STORIES ABOUT MY DOG TOBY--
In December of 2010, as part of my Christmas letter to family and friends, I included the following paragraph about my dog Toby:
My Golden Retriever named Toby has become a central figure in my life. He has become my true and faithful companion. He's such a good dog!! Not that he's completely perfect. At almost 4 years old, he's been around humans enough to have developed some human-type deviousness. One example has to do with earning treats for being a good dog. When he was a puppy, and being house-trained, I would reward him with a doggy-treat each time he was a good dog and did his business outside in the yard. I still carry treats in my pocket for rewarding him like this, even though he is completely house-broken. Two or three times a day, Toby and I will go out in the back yard, and I will spend some quiet time in my chair on the patio, while Toby patrols the back yard, sniffing everything worth sniffing. When he pauses for a moment to poop or pee (pardon the vulgarity), he will immediately turn around and head for me with a meaningful trot, licking his lips because he knows he will get a treat out of my hand. Now comes the devious part. After he gets his treat, he will resume his patrol of the back yard, and then very often will disappear out of sight into a corner of the yard where I can't see him; and, right after this, he will reappear, heading for me with that meaningful trot and licking his lips and nuzzling my hand for another treat -- even though he didn't do a thing while out of sight (I know, because I have peeked on him).
Nevertheless, I give him a second treat (as a reward for resourcefulness).
In December of 2011, as part of my Christmas letter to family and friends, I included the following paragraph about my dog Toby:
My Golden Retriever named Toby still remains a central figure in my life. He has become my true and faithful companion. He is such a good dog!! Living with him is a learning experience. For example, earlier this year I had a motion detector installed in my back yard. When anybody moves into the detection area, the whole back yard is flooded with lights, almost as bright as sunlight. Toby has now discovered that he has the power to turn on the lights. In the evening, when we go out for his nightly patrol of the back yard, he makes a beeline for the detection area, and the lights go on, and he seems to enjoy his new-found power. A few weeks ago, the dection system failed, and when Toby tried to turn on the lights, nothing happened, so he came back to where I was sitting and confronted me, and stared me in the eyes, as if to say it was my job to fix it. I had to tell him that, alas, I was not the person to do that. I don't even have the power to hang the moon up in the sky, much less turn on the sunlight. (The detection system is fixed now, and Toby seems very happy)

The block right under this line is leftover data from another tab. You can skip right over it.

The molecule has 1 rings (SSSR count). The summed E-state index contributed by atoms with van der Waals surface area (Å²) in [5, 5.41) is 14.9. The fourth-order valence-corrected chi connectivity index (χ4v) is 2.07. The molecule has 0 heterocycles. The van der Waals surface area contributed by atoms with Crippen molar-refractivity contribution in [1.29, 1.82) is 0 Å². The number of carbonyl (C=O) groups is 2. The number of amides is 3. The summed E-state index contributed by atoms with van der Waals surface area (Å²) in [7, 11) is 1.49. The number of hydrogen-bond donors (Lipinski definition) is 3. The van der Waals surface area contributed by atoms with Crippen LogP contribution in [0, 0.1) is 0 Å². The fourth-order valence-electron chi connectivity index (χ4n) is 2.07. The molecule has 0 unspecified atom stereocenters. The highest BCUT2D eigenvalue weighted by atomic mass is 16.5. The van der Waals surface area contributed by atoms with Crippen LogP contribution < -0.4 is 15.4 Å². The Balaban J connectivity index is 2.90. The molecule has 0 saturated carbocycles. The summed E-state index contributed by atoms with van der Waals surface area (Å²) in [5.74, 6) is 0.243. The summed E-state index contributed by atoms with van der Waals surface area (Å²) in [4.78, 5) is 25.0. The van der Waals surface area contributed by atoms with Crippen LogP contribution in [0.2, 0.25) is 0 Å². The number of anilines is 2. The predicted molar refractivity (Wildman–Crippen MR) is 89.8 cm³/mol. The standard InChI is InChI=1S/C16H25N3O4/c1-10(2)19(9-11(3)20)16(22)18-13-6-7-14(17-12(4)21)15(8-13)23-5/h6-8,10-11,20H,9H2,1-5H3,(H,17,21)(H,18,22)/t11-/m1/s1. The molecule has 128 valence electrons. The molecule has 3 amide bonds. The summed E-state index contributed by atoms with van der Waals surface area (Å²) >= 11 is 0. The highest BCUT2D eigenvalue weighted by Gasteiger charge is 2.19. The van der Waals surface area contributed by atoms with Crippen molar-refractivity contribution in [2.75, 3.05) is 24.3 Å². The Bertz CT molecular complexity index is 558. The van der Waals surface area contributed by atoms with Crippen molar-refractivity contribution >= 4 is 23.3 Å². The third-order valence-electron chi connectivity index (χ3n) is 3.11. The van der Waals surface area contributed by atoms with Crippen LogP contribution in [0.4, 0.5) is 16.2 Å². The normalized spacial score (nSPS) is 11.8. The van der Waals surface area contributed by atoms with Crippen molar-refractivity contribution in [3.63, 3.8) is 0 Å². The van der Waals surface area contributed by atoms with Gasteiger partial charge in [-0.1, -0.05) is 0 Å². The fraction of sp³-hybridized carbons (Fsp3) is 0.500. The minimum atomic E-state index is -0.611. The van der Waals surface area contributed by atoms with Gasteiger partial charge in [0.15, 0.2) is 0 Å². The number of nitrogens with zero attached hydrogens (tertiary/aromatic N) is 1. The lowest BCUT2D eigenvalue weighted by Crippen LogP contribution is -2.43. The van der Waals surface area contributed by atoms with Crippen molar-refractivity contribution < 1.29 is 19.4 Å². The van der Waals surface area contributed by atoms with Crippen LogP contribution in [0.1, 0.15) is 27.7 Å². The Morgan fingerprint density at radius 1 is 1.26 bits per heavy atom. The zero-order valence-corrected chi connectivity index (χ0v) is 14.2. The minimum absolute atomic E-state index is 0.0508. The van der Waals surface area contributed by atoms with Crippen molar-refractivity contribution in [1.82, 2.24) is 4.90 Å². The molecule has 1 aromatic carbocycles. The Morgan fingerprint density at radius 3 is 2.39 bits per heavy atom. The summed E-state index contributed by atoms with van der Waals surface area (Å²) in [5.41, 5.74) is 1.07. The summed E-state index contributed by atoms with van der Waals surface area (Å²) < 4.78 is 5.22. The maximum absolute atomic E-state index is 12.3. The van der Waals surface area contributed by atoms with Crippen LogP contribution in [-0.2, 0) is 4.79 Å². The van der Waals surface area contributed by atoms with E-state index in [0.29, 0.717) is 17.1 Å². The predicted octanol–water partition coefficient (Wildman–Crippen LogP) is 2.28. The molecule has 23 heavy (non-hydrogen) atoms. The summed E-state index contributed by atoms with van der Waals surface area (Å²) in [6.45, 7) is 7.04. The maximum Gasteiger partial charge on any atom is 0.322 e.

In December of 2012, as part of my Christmas letter to family and friends, I included the following paragraph about my dog Toby:
My Golden Retriever named Toby still remains a central figure in my life. He is my true and faithful companion. He is such a good dog!! He is everybody's friend. I have never heard him growl at anybody. He came pretty close to growling a couple of months ago when I took him in for his annual shots. The Vet started out by pushing a thermometer up his rear end, then sticking a needle in his rear leg, and then spraying some stuff down his nostrils. Toby was looking at me in amazement, as if to say "Why are you letting this happen to me? I thought you were my friend. I'm having a dignity problem here." He didn't actually growl, but I think one more indignity would have pushed him over the edge.